Evidently, "The Jewish Jesus" essentially replicates the author's German original text, which I have not seen. In translation the title of that book is "The Birth of Judaism from the Spirit of Christianity." At all events, in this book Schäfer prefers a more interactive model in which a number of ideas circulated freely among both parties.
The conventional view of the contrast between Judaism and Christianity is that one is strictly monotheistic, the other tritheistic.Read more ›
Christianity was issued from a dissident faction of post-Temple Messianic Judaism that underwent powerful second century Hellenistic influences more conform to Greco-Roman ideals. We know little about 2nd-3rd-century CE Christianity tempting post-Temple Judaism and the counter-reactions. And out of academic circles, the rabbi’s seventh century messianic literature and homilies cover only a restricted audience. Schaffer’s book repairs these important lacunae.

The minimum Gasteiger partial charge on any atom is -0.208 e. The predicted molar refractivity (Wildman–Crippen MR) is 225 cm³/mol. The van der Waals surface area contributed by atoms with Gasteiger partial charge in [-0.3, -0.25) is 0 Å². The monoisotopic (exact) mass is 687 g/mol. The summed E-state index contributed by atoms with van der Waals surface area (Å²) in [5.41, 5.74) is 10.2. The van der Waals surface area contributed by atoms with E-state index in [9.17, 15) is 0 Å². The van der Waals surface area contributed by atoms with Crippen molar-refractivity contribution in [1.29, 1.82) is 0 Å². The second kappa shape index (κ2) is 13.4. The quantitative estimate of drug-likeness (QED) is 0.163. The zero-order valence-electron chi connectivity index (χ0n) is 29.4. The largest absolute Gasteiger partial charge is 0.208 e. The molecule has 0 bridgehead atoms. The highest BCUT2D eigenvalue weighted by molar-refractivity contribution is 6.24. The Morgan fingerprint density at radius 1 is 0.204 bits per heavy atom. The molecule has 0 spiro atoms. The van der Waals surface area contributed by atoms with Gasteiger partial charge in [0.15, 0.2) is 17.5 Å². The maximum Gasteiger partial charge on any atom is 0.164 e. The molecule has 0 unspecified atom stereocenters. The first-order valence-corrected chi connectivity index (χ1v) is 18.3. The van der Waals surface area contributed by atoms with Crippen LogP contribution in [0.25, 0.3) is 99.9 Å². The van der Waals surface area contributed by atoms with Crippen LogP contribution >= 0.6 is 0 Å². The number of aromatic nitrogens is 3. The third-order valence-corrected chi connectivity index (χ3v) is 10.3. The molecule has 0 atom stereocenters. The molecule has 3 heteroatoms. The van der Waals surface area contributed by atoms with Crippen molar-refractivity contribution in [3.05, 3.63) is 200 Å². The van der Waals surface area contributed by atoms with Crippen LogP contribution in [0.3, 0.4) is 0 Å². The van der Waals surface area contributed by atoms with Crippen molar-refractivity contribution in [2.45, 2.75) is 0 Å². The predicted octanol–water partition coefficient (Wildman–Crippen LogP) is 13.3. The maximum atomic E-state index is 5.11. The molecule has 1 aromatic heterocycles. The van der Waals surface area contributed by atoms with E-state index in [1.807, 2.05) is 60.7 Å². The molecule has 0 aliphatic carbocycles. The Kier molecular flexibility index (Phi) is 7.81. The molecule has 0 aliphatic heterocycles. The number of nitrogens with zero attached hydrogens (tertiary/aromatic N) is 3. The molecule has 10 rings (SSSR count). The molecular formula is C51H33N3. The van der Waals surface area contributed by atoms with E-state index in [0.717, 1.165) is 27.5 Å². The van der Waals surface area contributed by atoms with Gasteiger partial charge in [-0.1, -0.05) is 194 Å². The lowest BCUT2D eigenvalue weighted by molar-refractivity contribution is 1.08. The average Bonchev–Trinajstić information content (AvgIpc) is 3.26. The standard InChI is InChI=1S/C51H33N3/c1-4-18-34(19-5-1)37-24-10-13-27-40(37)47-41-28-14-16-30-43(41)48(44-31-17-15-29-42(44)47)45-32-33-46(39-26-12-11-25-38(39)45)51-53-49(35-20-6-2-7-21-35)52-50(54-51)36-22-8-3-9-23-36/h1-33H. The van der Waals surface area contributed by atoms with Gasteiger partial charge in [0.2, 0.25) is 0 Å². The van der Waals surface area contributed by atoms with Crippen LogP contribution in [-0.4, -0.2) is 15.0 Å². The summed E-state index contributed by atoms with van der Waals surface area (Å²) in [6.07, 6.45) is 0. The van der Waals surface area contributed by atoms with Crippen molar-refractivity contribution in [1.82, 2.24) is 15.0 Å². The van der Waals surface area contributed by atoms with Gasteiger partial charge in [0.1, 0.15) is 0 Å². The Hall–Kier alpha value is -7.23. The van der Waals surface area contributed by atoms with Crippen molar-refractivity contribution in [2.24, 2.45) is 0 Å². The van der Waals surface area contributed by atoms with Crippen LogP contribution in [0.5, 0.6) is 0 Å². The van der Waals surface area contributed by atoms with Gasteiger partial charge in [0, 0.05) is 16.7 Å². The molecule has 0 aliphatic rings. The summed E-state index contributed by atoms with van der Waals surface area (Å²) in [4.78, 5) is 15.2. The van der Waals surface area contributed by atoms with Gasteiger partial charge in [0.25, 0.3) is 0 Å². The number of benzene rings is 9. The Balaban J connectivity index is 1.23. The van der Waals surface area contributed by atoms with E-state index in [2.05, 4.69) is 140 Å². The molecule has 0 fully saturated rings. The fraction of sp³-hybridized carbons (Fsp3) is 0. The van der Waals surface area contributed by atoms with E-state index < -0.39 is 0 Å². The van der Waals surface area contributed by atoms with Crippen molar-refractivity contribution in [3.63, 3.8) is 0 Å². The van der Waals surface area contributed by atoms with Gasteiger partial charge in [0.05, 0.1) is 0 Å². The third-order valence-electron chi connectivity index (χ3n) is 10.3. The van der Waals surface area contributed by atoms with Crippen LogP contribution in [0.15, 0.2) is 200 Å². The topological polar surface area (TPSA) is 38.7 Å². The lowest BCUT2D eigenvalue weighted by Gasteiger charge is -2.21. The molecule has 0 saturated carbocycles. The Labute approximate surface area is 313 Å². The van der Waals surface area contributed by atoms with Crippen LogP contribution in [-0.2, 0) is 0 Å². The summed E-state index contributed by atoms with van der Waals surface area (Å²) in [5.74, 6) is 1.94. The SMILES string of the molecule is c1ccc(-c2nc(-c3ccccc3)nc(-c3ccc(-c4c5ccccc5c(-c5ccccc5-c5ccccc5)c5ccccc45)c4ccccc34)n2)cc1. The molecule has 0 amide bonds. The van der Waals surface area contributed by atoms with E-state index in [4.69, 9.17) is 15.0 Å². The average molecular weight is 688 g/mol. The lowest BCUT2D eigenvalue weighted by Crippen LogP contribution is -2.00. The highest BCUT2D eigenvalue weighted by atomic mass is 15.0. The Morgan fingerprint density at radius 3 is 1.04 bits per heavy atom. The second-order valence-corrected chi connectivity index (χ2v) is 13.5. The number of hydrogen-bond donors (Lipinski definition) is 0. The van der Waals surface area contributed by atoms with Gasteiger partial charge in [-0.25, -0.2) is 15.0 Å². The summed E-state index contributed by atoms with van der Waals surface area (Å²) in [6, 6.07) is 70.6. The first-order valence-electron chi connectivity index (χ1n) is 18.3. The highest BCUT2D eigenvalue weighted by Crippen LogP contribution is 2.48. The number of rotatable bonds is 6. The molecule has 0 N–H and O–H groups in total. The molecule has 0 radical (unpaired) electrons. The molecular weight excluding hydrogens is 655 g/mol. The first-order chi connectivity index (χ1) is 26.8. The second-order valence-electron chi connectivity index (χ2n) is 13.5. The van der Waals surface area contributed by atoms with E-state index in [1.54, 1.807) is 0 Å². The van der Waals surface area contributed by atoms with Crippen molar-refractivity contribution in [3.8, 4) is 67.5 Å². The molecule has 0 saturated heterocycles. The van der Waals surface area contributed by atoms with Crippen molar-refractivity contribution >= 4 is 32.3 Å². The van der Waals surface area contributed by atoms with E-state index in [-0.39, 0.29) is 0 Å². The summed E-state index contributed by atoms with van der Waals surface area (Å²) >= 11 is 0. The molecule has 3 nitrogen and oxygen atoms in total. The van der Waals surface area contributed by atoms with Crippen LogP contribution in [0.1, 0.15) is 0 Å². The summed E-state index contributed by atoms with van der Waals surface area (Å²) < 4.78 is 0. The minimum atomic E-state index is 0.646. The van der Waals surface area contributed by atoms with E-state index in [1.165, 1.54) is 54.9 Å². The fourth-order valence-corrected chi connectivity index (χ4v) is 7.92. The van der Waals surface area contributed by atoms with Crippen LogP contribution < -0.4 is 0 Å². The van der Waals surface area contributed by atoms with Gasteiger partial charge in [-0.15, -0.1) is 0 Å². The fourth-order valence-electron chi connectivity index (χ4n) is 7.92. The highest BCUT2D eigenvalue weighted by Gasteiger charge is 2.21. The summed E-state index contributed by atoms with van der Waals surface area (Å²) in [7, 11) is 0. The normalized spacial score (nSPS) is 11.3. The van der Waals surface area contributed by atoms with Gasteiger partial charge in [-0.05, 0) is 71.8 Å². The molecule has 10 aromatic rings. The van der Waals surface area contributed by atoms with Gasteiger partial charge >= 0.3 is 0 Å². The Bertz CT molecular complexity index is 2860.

Schaffer’s Jesus in the Talmud offers a useful preparation to tackle his present publication: it trains the reader with the rabbi’s tortuous exegesis and Schaffer’s enlightening interpretations.
Chapter 1-2 of The Jewish Jesus posits that Christians with two divine figures, God and his Son, were provocatively pointing to all the biblical textual references that could mirror their own theology: Genesis where on several occasions God is mentioned in plural and in Exodus where God is depicted as a young warrior God in Egypt very different from the Mt. Sinai old God of justice and mercy. Using the OT as a springboard that announces Christianity, 2nd century CE church fathers could argue that even the Jewish Bible had two Gods. During the early centuries CE the rabbis were trying to talk themselves out of such difficulties. Attempting to explain the apparent contradictions the rabbi’s were in for a spell of exegetical acrobatics difficult to understand without Schaffer’s clear explanations.Read more ›
Schaefer shows that it was something of a two-way street.
Most Recent Customer Reviews
This is a very difficult book to read if you do not have experience with the Talmud and other Jewish writings apart from the Old Testament. Read morePublished 19 months ago by N. Ravitch
This is not a work for the casual reader. The style reflects an academic work of interest to the serious student.Published on October 29, 2013 by Howling Wolf